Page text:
“I’M AS HAPPY AS A PUP”: A SONG AND PHOTOGRAPHS TO SUSTAIN US

A friend posted this jubilant photograph about a week ago, and it’s stayed in my mind as the epitome of joyous freedom.  The splendidly happy fellow is Cooper (he asks that his last name not be used: he’d rather frolic than answer mail).

The photo raises the question: “How could I have such joy in my life?” and I don’t pretend to have the answer: these are not joyous times for those whose eyes are open.  But one spiritual panacea has to be music: the sounds that make our eyes bright and our tails wag.

When I saw Cooper’s portrait, “I’m as happy as a pup,” ran through my head, and I tracked it down to the Gershwins’ THINGS ARE LOOKING UP, and the thread went straight to Mr. Astaire, then to Lady Day.  It’s a poignant version, with Buck Clayton whispering I CAN’T GET STARTED in our ears, then Billie approaches the possibly jubilant text with a hint of poignant tentativeness — can this be true? — the sound of someone who has known sadness and is wary of embracing joy too unguardedly.  Her delivery of the bridge is so tender (I think of MANDY IS TWO, a few years later) but her second offering of the title is more exultant, as if she had crossed the fiery river to safety and could relax and contemplate the much more real possibility of joy.  (All of this in under two minutes.)  Teddy Wilson’s sixteen bars characteristically glisten, but it pleases me so much to hear Vido Musso, consciously or otherwise, sounding so much like a wordless Billie.  Completely touching and genuine.

Teddy Wilson And His Orchestra : Buck Clayton , trumpet; Prince Robinson, clarinet; Vido Musso, tenor saxophone; Teddy Wilson, piano; Allan Reuss, guitar; Walter Page, string bass; Cozy Cole, drums [as Swing Roo (d) ] on label, Billie Holiday, vocal; New York, November 1, 1937:

This post is for Cooper (who obviously has so much to teach us) and my friend, for Charles of Sammut, for Penny Bengels, Pika Skjelbred, Winston and Harriet Comba, and a thousand other sentient beings who know how to love, how to frolic.

And if you think I demean Lady by linking her to Cooper, consider this:

and this, which even though it’s stiffly posed, the dogs don’t mind:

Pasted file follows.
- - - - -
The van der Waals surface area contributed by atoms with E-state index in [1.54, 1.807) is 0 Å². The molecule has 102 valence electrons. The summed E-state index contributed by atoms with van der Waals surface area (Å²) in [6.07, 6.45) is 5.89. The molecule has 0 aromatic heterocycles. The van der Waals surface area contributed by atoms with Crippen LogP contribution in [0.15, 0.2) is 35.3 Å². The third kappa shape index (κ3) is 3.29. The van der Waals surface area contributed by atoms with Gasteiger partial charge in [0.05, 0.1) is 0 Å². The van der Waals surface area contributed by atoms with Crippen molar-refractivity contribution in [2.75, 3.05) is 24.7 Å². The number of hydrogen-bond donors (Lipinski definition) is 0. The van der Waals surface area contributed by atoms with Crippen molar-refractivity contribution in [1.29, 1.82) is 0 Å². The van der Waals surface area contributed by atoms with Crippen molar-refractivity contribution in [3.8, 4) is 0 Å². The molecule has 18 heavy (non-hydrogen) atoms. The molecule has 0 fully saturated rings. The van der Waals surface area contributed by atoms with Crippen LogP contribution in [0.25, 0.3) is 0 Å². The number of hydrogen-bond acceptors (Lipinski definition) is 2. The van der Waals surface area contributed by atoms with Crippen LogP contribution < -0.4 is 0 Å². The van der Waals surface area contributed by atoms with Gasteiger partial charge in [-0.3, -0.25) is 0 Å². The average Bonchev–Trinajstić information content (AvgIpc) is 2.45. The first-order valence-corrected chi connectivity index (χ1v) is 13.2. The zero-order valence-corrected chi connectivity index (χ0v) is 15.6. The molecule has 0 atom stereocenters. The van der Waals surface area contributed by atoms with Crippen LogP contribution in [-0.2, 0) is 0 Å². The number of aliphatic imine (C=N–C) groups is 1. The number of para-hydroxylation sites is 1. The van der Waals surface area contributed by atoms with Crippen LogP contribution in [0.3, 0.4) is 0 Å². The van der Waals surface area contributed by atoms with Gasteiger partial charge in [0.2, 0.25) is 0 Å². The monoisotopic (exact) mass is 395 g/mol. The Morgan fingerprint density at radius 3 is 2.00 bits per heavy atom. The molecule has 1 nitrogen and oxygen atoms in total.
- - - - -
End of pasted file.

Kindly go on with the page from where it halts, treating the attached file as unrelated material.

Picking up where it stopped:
and this tenderness:

May your happiness increase!

A MAGICAL SESSION IN JAM: JUNE 27, 1945

 

 

 

In case you can’t read the label, these four sides — two 78 discs — were created by the Don Byas All Stars: Byas, tenor saxophone; Buck Clayton, trumpet; Johnny Guarnieri, piano; Eddie Safranski, string bass; Denzil Best, drums, in New York City on June 27, 1945, almost seventy-five years ago.

This session has been part of my consciousness for a long time, perhaps going back before 1980.  Don Byas doesn’t get his name written large in those jazz-history-trees I have seen recently, and in the taxonomy of jazz Stars of the tenor saxophone, he’s rarely noticed in the rush to oversimplify: it’s Hawk and Lester and Ben — leaving out Don, Chu Berry, Dick Wilson, Bud Freeman, Gene Sedric, Video Musso, Prince Robinson, George Auld, Herschel Evans, Eddie Miller, Buddy Tate, Robert Carroll, and many others.  But Byas continues to amaze: his lovely expressive ballad playing, his indefatigable work at fast tempos, and his intense swing in general.  He knew his harmonies, and his arpeggios never put a foot wrong.  You might know his early work on a 1938 record date for Victor under the nominal leadership of Timme Rosenkrantz, or his classic opening solo on the 1941 HARVARD BLUES with Basie, but he made perhaps a hundred consistently realized small band sides for small independent labels between 1944-46 before leaving for Europe, where he spent the rest of his life, coming back to New York a few times before his death.

On these four sides, he’s in the company of giants who also rarely get their proper recognition.  Eddie Safranski, then a young bassist in Hal McIntyre’s big band, was at the start of a long career — his last recordings are in 1975 — and he played and recorded with everyone from Stan Kenton to Teresa Brewer.  Denzil DaCosta Best began at the top — his playing career ended in 1962 and he died a few years later, sadly, but he also recorded with everyone from Ben Webster to George Shearing to Erroll Garner to Sheila Jordan.

Johnny Guarnieri is one of the finest pianists and musicians, but he also seems neglected.  An ebullient virtuoso, he was a regular life-enhancer on small-group dates going back to the Benny Goodman Sextet: he could do so many things beautifully that he might not be well-known for his delightful swing.

I left the graceful and astonishingly consistent Buck Clayton for last: his autobiography tells of his long career better than I could (BUCK CLAYTON’S JAZZ WORLD) but I can’t think of an uninspired performance in his forty-plus years of recordings.  I have some late-career trumpet videos I will post, and even when his embouchure was not completely certain and his range was seriously limited, he made lovely melodies out of the fewest notes and he always swung.